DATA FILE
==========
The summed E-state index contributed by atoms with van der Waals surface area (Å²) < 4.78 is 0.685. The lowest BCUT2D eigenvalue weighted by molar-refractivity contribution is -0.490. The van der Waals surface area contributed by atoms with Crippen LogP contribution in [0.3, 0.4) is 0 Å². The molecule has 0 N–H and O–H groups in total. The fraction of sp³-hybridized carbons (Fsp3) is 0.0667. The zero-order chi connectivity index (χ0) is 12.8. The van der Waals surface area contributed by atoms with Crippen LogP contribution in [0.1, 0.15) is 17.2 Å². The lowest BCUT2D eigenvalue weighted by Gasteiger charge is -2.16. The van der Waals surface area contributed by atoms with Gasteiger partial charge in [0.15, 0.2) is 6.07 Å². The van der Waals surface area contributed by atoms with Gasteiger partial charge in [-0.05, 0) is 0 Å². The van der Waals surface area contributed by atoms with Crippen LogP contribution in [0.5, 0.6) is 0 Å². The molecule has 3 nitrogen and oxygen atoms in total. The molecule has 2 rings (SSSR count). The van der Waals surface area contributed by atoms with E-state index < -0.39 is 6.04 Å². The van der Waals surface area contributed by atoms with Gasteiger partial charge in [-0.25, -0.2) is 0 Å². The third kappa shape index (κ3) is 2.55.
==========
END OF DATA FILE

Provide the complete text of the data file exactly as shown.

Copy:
The summed E-state index contributed by atoms with van der Waals surface area (Å²) < 4.78 is 0.685. The lowest BCUT2D eigenvalue weighted by molar-refractivity contribution is -0.490. The van der Waals surface area contributed by atoms with Crippen LogP contribution in [0.3, 0.4) is 0 Å². The molecule has 0 N–H and O–H groups in total. The fraction of sp³-hybridized carbons (Fsp3) is 0.0667. The zero-order chi connectivity index (χ0) is 12.8. The van der Waals surface area contributed by atoms with Crippen LogP contribution in [0.1, 0.15) is 17.2 Å². The lowest BCUT2D eigenvalue weighted by Gasteiger charge is -2.16. The van der Waals surface area contributed by atoms with Gasteiger partial charge in [0.15, 0.2) is 6.07 Å². The van der Waals surface area contributed by atoms with Gasteiger partial charge in [-0.05, 0) is 0 Å². The van der Waals surface area contributed by atoms with Crippen LogP contribution in [0.5, 0.6) is 0 Å². The molecule has 3 nitrogen and oxygen atoms in total. The molecule has 2 rings (SSSR count). The van der Waals surface area contributed by atoms with E-state index < -0.39 is 6.04 Å². The van der Waals surface area contributed by atoms with Gasteiger partial charge in [-0.25, -0.2) is 0 Å². The third kappa shape index (κ3) is 2.55.